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Published online 8 Feb 2016
Jointly Owned Forests and Forest Land Consolidation – Increasing the Stand Size in Fragmented Areas
Private ownership has traditionally been considered superior to joint ownership. The creation of new jointly owned forests is, nevertheless, regarded as an integral part of Finnish forest land consolidation projects. The aim of these projects is to solve the challenge of increasingly small forest properties, which lead to higher harvest and maintenance costs, and lower incentives to manage the forests. In this article, a case study was carried out on the size of forest stands (compartments) before and a decade after the Pahkakoski land consolidation project. The stand sizes before and after land consolidation are compared both for areas that only underwent land consolidation and for areas that were merged into a jointly owned forest. The results indicate that land consolidation increases the stand sizes, especially for younger stands. For jointly owned forests, this increase is larger: in terms of forest land, the average stand size increased with between 1 and 1.8 hectares depending on the development class of the forest stand. While the results demonstrate that land consolidation on its own can increase the stand size, leading to lower management costs, jointly owned forests increase this effect considerably. As such, the creation of jointly owned forests presents clear benefits compared with pure land consolidation through economies of scale.
Keywords: Land fragmentation, rural development, land tenure, forestry, private property, common property
Lessor’s Status in Land Consolidation in Finland
Kimmo Sulonen and Seija Kotilainen
Keywords: Lessor, landowner, leaseholder, land consolidation, survey study
Land Consolidation and the Value of Rural Cultural Landscape
Saija Ettanen and Arvo Vitikainen
The formation of rural cultural landscape can be studied as an entity comprising the visible elements, the background processes which have formed and are forming these visible elements, and the values that are given to the landscape. The value of rural cultural landscape can be based, for example, on well-kept cultivated landscape, buildings, and diverse culturally affected nature. Changes in real estate and property structure have had a major influence on rural cultural landscape. Earlier forms of land use are layered in the current landscape affecting the values of the landscape at the same time. The consideration of landscape change is a pressing issue as the current scattered property structure is being enhanced by implementing land consolidations. In order to preserve the values of cultural landscape, the process of land consolidation should include a separate landscape analysis.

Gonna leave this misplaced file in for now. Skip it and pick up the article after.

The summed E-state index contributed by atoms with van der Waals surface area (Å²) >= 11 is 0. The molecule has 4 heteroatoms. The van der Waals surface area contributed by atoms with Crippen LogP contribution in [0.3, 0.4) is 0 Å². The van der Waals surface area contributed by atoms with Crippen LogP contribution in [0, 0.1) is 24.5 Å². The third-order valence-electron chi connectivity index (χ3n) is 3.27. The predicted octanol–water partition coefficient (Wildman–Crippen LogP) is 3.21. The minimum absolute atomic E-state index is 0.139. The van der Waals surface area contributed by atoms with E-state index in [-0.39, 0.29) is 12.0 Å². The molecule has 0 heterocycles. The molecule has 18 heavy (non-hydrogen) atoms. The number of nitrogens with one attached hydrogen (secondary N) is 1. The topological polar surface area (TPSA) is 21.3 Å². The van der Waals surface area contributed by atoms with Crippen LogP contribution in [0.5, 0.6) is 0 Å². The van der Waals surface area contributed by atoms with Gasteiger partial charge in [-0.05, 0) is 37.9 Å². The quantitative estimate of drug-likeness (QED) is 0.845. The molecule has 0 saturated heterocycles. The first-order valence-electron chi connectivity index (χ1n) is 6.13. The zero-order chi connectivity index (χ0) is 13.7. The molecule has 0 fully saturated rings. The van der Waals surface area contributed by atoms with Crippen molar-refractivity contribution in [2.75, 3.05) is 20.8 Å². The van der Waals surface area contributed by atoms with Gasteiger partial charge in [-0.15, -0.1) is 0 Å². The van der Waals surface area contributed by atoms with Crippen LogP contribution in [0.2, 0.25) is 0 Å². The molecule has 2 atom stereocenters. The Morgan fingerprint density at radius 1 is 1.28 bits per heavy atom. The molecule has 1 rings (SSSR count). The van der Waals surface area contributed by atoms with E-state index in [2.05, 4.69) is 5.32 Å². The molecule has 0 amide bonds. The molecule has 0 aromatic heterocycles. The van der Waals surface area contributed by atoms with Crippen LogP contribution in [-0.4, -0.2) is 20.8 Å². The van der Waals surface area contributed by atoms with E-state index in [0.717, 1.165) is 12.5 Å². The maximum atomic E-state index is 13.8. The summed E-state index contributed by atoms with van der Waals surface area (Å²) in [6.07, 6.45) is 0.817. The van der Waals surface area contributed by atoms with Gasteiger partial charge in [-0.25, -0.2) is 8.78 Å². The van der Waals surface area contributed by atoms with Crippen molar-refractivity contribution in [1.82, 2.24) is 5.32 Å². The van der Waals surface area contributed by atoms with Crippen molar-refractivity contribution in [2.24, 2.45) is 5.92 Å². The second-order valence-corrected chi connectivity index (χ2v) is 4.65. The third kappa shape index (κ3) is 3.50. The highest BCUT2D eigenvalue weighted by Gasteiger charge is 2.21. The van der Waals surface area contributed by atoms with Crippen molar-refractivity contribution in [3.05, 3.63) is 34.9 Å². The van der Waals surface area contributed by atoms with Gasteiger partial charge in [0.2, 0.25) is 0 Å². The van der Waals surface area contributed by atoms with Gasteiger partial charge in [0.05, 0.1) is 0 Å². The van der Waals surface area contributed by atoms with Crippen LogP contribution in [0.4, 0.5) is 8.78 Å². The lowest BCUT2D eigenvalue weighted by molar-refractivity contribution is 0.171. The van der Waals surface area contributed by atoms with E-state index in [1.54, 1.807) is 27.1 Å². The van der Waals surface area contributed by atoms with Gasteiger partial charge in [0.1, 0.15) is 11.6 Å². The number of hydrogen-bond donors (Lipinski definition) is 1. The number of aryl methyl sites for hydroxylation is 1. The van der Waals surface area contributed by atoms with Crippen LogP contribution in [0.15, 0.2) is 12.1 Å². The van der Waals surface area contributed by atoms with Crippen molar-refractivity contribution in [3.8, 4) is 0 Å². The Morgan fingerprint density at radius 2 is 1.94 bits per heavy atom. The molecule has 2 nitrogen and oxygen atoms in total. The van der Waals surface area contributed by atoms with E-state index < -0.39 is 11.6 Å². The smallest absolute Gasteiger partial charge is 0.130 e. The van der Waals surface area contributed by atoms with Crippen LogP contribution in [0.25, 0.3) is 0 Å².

Keywords: Cultural landscape, land consolidation, land division, landscape analysis, value of cultural landscape
Does Independent Appraisal Provide Added Value?
It has been suggested that one of the reasons for the persistence of the NAV discount phenomenon is that investors simply do not trust the disclosed property values of listed real estate companies. The purpose of the study is to find out whether investors trust reported fair values of investment properties more when the valuations have been provided by third party appraisers and not by the management of the company. A sample of 97 European publicly listed real estate companies is used to conduct the empirical study. The study is based on a regression model which analyses the relationships between the disclosed amount of investment properties and the market value of equity. Data on the amount of investment properties held by the sample companies is collected from annual reports for fiscal year 2012. The study utilizes disclosures mandated by International Financial Reporting Standard IAS 40 which requires companies to disclose the methodology used to value investment properties. Additional data needed for the regression model is collected from the Thomson Datastream and Thomson Worldscope databases. Results of the empirical study support the research hypothesis, i.e. that investment properties that are valued by third party appraisers are perceived by financial markets as more value relevant than properties which have been valued internally by the company
Keywords: Investment property, property appraisal, fair value, IAS 40, REIT, real estate investment trust, NAV discount, net asset value discount, external appraisal, value relevance